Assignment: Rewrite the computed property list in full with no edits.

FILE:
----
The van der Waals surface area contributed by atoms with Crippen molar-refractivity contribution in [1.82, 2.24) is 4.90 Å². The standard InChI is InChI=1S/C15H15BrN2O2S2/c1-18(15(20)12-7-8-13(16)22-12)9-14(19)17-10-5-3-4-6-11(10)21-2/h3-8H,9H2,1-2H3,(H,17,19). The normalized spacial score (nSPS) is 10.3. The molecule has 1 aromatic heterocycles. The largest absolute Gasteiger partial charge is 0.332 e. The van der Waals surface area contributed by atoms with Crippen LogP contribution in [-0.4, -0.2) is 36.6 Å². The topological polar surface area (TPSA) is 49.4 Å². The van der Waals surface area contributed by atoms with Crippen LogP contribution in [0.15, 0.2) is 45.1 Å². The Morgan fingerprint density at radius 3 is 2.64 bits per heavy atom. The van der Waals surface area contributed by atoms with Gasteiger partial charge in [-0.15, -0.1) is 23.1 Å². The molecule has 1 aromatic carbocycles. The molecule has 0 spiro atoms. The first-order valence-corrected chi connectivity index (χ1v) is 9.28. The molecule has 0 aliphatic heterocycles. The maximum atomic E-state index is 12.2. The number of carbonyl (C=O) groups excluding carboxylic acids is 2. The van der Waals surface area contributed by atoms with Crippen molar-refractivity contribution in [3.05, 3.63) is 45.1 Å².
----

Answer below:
The van der Waals surface area contributed by atoms with Crippen molar-refractivity contribution in [1.82, 2.24) is 4.90 Å². The standard InChI is InChI=1S/C15H15BrN2O2S2/c1-18(15(20)12-7-8-13(16)22-12)9-14(19)17-10-5-3-4-6-11(10)21-2/h3-8H,9H2,1-2H3,(H,17,19). The normalized spacial score (nSPS) is 10.3. The molecule has 1 aromatic heterocycles. The largest absolute Gasteiger partial charge is 0.332 e. The van der Waals surface area contributed by atoms with Crippen LogP contribution in [-0.4, -0.2) is 36.6 Å². The topological polar surface area (TPSA) is 49.4 Å². The van der Waals surface area contributed by atoms with Crippen LogP contribution in [0.15, 0.2) is 45.1 Å². The Morgan fingerprint density at radius 3 is 2.64 bits per heavy atom. The van der Waals surface area contributed by atoms with Gasteiger partial charge in [-0.15, -0.1) is 23.1 Å². The molecule has 1 aromatic carbocycles. The molecule has 0 spiro atoms. The first-order valence-corrected chi connectivity index (χ1v) is 9.28. The molecule has 0 aliphatic heterocycles. The maximum atomic E-state index is 12.2. The number of carbonyl (C=O) groups excluding carboxylic acids is 2. The van der Waals surface area contributed by atoms with Crippen molar-refractivity contribution in [3.05, 3.63) is 45.1 Å².